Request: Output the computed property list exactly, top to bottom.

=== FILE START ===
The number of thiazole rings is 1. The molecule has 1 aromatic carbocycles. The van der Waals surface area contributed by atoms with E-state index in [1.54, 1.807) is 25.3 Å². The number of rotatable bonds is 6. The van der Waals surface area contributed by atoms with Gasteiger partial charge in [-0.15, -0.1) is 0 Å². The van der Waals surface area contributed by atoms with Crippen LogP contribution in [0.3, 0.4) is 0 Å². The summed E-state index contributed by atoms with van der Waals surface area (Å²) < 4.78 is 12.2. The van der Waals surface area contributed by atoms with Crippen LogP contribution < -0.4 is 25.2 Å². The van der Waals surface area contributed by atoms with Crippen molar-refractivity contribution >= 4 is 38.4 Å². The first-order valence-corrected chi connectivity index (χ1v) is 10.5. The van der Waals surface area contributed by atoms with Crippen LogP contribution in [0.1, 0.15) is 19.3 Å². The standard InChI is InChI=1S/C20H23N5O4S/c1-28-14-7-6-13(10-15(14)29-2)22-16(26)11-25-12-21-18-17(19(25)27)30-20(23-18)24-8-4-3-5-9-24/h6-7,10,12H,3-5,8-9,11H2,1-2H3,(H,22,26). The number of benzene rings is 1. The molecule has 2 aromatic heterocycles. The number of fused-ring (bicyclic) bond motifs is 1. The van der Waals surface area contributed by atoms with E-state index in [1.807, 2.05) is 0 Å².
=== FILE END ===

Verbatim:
The number of thiazole rings is 1. The molecule has 1 aromatic carbocycles. The van der Waals surface area contributed by atoms with E-state index in [1.54, 1.807) is 25.3 Å². The number of rotatable bonds is 6. The van der Waals surface area contributed by atoms with Gasteiger partial charge in [-0.15, -0.1) is 0 Å². The van der Waals surface area contributed by atoms with Crippen LogP contribution in [0.3, 0.4) is 0 Å². The summed E-state index contributed by atoms with van der Waals surface area (Å²) < 4.78 is 12.2. The van der Waals surface area contributed by atoms with Crippen LogP contribution < -0.4 is 25.2 Å². The van der Waals surface area contributed by atoms with Crippen molar-refractivity contribution >= 4 is 38.4 Å². The first-order valence-corrected chi connectivity index (χ1v) is 10.5. The van der Waals surface area contributed by atoms with Crippen LogP contribution in [0.1, 0.15) is 19.3 Å². The standard InChI is InChI=1S/C20H23N5O4S/c1-28-14-7-6-13(10-15(14)29-2)22-16(26)11-25-12-21-18-17(19(25)27)30-20(23-18)24-8-4-3-5-9-24/h6-7,10,12H,3-5,8-9,11H2,1-2H3,(H,22,26). The number of benzene rings is 1. The molecule has 2 aromatic heterocycles. The number of fused-ring (bicyclic) bond motifs is 1. The van der Waals surface area contributed by atoms with E-state index in [1.807, 2.05) is 0 Å².